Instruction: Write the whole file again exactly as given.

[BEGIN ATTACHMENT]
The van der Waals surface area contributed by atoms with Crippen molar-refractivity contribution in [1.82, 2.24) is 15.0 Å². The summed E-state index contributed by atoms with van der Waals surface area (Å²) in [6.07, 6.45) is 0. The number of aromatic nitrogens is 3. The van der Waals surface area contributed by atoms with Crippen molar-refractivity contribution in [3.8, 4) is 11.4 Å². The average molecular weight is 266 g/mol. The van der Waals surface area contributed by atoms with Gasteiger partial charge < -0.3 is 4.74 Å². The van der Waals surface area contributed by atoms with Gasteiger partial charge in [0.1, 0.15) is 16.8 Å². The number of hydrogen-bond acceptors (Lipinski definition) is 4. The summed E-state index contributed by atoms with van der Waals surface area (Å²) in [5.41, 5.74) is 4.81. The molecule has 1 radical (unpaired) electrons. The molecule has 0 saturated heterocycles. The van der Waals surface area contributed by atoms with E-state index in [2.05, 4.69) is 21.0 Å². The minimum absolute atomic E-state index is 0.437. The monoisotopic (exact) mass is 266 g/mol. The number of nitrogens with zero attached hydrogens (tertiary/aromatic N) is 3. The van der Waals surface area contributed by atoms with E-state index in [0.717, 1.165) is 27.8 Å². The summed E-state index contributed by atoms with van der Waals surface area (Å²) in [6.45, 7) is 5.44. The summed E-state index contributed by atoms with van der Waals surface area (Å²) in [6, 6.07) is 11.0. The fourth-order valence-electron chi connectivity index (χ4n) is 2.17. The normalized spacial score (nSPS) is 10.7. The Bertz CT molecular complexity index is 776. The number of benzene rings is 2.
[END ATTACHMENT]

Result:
The van der Waals surface area contributed by atoms with Crippen molar-refractivity contribution in [1.82, 2.24) is 15.0 Å². The summed E-state index contributed by atoms with van der Waals surface area (Å²) in [6.07, 6.45) is 0. The number of aromatic nitrogens is 3. The van der Waals surface area contributed by atoms with Crippen molar-refractivity contribution in [3.8, 4) is 11.4 Å². The average molecular weight is 266 g/mol. The van der Waals surface area contributed by atoms with Gasteiger partial charge < -0.3 is 4.74 Å². The van der Waals surface area contributed by atoms with Gasteiger partial charge in [0.1, 0.15) is 16.8 Å². The number of hydrogen-bond acceptors (Lipinski definition) is 4. The summed E-state index contributed by atoms with van der Waals surface area (Å²) in [5.41, 5.74) is 4.81. The molecule has 1 radical (unpaired) electrons. The molecule has 0 saturated heterocycles. The van der Waals surface area contributed by atoms with E-state index in [2.05, 4.69) is 21.0 Å². The minimum absolute atomic E-state index is 0.437. The monoisotopic (exact) mass is 266 g/mol. The number of nitrogens with zero attached hydrogens (tertiary/aromatic N) is 3. The van der Waals surface area contributed by atoms with E-state index in [0.717, 1.165) is 27.8 Å². The summed E-state index contributed by atoms with van der Waals surface area (Å²) in [6.45, 7) is 5.44. The summed E-state index contributed by atoms with van der Waals surface area (Å²) in [6, 6.07) is 11.0. The fourth-order valence-electron chi connectivity index (χ4n) is 2.17. The normalized spacial score (nSPS) is 10.7. The Bertz CT molecular complexity index is 776. The number of benzene rings is 2.